Some of our clients have enquiries which have been outstanding for over ten years, despite full disclosure being made many years ago. As a result, we continue to assert the concept of staleness on behalf of our clients with increased vigour, determining that if the enquiry has not been progressed despite HMRC having all the facts it is stale and should be closed. If successful, surely it follows that the enquiry would then be closed and, as Mr Norman suggests, the Loan Charge would not apply?
Further, is this announcement within HMRC’s gift? If the Loan Charge is a charge on a new source, why does a closed enquiry on the original source have any bearing on the application of the Loan Charge? We can only assume that a closure would be regarded as HMRC discharging the tax liability therefore removing the disclosure requirement under Part 35A, Schedule 1 FA 2018. So, for two people in the same arrangement at the same time, one who received an enquiry that was subsequently closed and one who didn’t receive an enquiry at all due to HMRC error, two entirely different tax consequences emerge. Clearly, this contradicts tax certainly and the tax payers’ charter.
Watch this space for pending actions here.
It is our opinion that this is a dissembling attempt to deflect the universal criticism of the loan charge policy and legislation. Mr Norman has ignored the reason why the charge was deemed necessary in the first place, which was to make up for the incompetency of HMRC. It failed to act on the use of “schemes” by raising enquiries as permitted in law, despite having disclosure of such use.
He has ignored the will of Parliament. He has ignored the purpose of the second chamber. He has ignored the lives that have been lost and those who remain under tremendous mental and financial strain.
Already this week, we have fielded calls from clients and non-clients who have been in tears and openly contemplating suicide. We will continue to be constructive and supportive but being on the receiving end of these calls is implausibly difficult.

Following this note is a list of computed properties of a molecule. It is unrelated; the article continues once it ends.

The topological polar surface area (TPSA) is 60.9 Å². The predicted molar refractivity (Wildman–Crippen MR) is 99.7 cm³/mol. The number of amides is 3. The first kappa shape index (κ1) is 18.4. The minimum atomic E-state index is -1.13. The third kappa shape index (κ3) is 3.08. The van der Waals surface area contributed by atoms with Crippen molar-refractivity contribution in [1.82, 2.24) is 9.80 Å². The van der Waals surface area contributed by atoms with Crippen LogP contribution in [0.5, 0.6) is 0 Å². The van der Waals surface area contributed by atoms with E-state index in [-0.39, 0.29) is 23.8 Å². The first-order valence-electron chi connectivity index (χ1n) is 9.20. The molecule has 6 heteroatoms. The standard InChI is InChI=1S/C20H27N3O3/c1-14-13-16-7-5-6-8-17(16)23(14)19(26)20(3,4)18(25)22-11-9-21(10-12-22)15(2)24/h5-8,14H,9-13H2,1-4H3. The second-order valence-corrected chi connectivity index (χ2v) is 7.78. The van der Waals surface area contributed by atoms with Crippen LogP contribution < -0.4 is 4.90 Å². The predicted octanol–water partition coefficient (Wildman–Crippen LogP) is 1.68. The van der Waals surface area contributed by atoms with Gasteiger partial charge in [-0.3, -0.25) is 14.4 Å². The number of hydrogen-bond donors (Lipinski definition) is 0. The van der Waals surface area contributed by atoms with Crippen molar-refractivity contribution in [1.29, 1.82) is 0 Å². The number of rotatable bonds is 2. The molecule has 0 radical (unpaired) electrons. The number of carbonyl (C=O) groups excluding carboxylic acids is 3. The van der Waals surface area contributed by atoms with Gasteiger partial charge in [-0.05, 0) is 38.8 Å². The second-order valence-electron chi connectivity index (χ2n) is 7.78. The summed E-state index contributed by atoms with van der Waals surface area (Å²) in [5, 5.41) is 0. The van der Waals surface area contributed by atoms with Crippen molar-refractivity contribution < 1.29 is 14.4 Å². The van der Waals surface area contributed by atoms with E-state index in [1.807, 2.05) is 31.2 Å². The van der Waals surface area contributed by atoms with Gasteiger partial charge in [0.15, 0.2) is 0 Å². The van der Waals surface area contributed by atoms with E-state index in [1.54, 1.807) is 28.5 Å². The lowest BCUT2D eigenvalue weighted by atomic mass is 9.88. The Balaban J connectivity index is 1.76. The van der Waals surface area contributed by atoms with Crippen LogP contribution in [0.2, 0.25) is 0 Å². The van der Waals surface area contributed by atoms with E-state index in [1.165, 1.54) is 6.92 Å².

It is exasperating in the extreme to watch the current political pantomime. What we need from the people with the power to reassess the situation fairly and act with probity and integrity. This is not the case and it is little wonder that trust in politics is at an all time low. It would be hard to argue against those who say that politicians desperately cling to power at the expense of the electorate, disregarding the very mechanisms meant to keep them in check.
We once again call on those affected to contact their MP and put forward the following points;
- The loan charge has been strongly condemned by taxpayers, advisers, regulatory bodies and MP’s alike
- The disarray that it is causing will result in many years of costly litigation for HMRC
- It will continue to cause serious harm to families
- It will bring about countless bankruptcies which will see HMRC collect next to none of the tax at stake
- There are many alternatives that have been presented to HMRC and MPs as to how to collect tax due more effectively
If there is any takeaway from the hearing it is that by suggesting changes ‘in line’ with the committee’s report, it is still within Norman’s gift to make changes that are so desperately needed. With that in mind, those affected must keep working to strive for change. Collectively, it is possible.
Please contact email@example.com for free MP briefing notes where required. https://publications.parliament.uk/pa/ld201719/ldselect/ldeconaf/242/24202.htm